Sunday, 3 February 2013

REVIEW: Vince Cosmos: Glam Rock Detective

She’s a young girl from the north, trying to make her way in the big city. He’s a pretentious, sexually ambiguous rock star who might just be telling the truth when he claims to have come from another planet. Naturally, they make a fabulous team.

Paul Magrs has created yet another fun and frivolous set of characters in Vince Cosmos: Glam Rock Detective. Vince has actually appeared before; he popped up in both Enter Wildthyme and Magrs’s story ‘Hang Onto Yourself,’ in Obverse Books’ Bowie-flavoured release Lady Stardust. This was later, of course. Now it’s 1972, The Curse of Peladon is on the telly, and Vince Cosmos is gearing up to release his latest album and set the glam world on fire. As long as the Martians don’t get him first.

Bafflegab – the audiobook production company formerly known as Cosmic Hobo – bring Vince and his comrades to life in what is, I hope, the first in a series of cosmic chronicles. Vince is played by the irresistible Julian Rhind-Tutt, but he isn’t the star of his own show. This is Poppy Munday’s story. Lauren Kellegher brings Poppy to charming life as she tells the story of how she came to meet her glam rock idol and be drawn into his absurd world. Not that her world is that sensible to begin with; this is a reality in which the War of the Worlds is historical fact, and unless Vince can stop them, they silver-eyed Martians are set to conquer the Earth once and for all. Vince, an unapologetic synthesis of David Bowie and Iris Wildthyme, is a performer who can spout nonsense about his inspiration being dragged out from the galactic ether, and might even be speaking the truth. But probably not. Poppy is the perfect foil, starstruck but practical and simply adorable.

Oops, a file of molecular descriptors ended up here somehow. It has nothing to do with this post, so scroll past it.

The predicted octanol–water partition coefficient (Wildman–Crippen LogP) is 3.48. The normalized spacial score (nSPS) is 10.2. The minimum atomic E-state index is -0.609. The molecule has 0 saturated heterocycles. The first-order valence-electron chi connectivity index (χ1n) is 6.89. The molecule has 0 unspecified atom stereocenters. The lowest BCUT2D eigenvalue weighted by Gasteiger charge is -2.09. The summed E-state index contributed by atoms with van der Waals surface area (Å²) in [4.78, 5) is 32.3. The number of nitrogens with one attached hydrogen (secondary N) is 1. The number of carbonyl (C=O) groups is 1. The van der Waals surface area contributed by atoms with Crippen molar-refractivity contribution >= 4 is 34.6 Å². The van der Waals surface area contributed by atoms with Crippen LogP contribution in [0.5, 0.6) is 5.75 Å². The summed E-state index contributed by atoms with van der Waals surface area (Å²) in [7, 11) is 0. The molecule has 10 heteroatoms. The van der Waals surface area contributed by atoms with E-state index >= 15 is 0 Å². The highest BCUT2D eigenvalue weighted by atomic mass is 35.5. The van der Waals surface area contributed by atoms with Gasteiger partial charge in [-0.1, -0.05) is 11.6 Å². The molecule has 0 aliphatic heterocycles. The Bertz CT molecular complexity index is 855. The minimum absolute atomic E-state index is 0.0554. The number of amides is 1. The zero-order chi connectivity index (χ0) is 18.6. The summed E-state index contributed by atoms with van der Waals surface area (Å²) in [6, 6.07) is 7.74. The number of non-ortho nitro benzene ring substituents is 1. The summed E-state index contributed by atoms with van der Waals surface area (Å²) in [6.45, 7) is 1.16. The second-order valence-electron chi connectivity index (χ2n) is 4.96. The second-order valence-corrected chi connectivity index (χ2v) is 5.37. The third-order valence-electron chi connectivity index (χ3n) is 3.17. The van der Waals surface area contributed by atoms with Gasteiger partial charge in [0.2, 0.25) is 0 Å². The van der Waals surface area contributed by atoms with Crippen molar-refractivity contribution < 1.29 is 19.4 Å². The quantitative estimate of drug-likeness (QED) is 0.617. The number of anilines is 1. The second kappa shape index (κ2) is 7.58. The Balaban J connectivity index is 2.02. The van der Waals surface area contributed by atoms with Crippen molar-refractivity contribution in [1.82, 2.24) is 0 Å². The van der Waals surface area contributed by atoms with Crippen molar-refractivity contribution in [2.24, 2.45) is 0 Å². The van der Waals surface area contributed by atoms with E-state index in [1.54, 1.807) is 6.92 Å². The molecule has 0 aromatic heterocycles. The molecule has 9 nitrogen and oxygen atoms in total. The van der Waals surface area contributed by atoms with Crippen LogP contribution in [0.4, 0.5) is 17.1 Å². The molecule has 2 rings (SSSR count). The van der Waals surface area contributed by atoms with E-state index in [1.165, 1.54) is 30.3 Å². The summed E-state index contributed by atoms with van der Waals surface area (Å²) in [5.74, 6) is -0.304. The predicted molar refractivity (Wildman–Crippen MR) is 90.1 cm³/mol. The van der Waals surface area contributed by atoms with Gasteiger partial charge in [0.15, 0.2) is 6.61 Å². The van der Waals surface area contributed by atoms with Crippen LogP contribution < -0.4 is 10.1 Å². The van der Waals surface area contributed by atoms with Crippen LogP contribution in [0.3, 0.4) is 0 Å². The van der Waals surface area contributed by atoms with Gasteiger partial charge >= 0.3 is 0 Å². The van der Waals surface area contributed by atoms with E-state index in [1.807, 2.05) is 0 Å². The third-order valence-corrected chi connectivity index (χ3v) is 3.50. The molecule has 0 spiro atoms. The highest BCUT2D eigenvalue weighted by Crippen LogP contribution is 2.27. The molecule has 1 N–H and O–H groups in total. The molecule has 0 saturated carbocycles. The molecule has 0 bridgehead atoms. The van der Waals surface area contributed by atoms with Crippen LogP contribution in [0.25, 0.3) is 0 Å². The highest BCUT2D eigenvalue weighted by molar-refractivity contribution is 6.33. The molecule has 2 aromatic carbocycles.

With a gorgeous seventies-inspired soundtrack provided by Edwin Sykes and Paul Morris, note-perfect performances from a cast that includes Katy Manning, David Benson, Alex Lowe and Margaret Cabourn-Smith, and Paul Magrs’s beguiling turns of phrase, this new release is tremendous fun. Given the option, pay a few extra quid and get the CD over the download – it’s worth it for Stuart Manning’s wonderfully retro case design. I very much hope that there are more adventures from this starman on the way.

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